Chicago magazine


The grassless patch of land, about half the size of a football field, had been cleared so hastily that pools of muddy water still filled the ruts made by the earthmovers’ tires. The road leading to the parcel had yet to be paved, and the cars in the funeral procession that was now arriving kicked up clods of dirt as they approached. Set as it was in the otherwise lush acreage of Mount Hope Cemetery, bordering the South Side neighborhood of Morgan Park, the barren expanse more closely resembled a makeshift parking lot than a burial ground.

Standing on one of the sheets of plywood put down to protect visitors from the mud, Mount Hope’s general manager, Perry Walker, watched the group of mourners, some clutching flowers, exit their cars and trudge up a slope to one of two rectangles cut into the earth. The first plot was for the family now gathering. The second, about a dozen yards away, was reserved for a burial that would follow immediately. A group of cars for that burial had already lined up. By the end of the day, four more groups of mourners would lay a loved one to rest here.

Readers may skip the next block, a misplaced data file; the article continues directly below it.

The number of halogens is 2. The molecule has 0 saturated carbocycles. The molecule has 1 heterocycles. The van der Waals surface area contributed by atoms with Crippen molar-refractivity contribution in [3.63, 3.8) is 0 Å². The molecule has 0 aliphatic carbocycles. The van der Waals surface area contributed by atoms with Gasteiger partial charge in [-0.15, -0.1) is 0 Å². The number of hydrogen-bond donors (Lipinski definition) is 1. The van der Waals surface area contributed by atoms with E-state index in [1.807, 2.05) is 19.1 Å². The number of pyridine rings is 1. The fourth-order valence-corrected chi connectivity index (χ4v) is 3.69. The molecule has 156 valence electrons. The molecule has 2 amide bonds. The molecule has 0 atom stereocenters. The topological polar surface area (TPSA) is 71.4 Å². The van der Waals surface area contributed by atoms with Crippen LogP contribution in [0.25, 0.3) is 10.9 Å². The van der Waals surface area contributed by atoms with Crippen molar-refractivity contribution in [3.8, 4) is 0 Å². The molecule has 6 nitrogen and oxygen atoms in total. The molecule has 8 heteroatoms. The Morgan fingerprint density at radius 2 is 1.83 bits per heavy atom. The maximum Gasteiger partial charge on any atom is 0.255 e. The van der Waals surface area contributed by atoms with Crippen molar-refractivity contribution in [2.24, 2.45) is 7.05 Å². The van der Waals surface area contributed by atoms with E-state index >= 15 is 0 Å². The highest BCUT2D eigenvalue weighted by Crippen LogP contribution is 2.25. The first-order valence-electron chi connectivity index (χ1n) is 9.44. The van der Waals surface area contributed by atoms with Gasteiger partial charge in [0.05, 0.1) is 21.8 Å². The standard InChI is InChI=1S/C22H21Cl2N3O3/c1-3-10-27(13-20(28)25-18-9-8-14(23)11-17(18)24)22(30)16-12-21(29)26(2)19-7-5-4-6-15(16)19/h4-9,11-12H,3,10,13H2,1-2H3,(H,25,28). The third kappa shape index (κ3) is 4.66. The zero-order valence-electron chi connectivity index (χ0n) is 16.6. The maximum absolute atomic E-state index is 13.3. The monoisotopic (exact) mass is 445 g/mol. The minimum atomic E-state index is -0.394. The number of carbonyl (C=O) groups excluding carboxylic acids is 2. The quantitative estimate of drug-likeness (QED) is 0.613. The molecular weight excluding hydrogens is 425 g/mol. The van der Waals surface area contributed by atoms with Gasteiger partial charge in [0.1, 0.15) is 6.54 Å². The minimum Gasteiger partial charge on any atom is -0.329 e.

This constituted a slow day at Mount Hope, which has recently been averaging a round 60 burials a week as the city endures another COVID-19 surge. Walker told me that having 15 or 20 interments in a single day is not uncommon. Hence the rushed and muddy expansion.

The increase in demand, Walker said, has required his beleaguered and emotionally exhausted staff to operate with the precision of air traffic controllers while still consoling families who have in some cases lost multiple members to COVID-19 — a stark reminder of the disproportionate toll the pandemic has taken on African Americans, who make up 90 percent of Mount Hope’s customers. Amid all this, the employees have had to grapple with the risk of catching the coronavirus themselves. As he took me on a drive around the bucolic grounds of the 150-acre cemetery, talking to me by phone from his car while I followed in my own, Walker — a Louisiana native in

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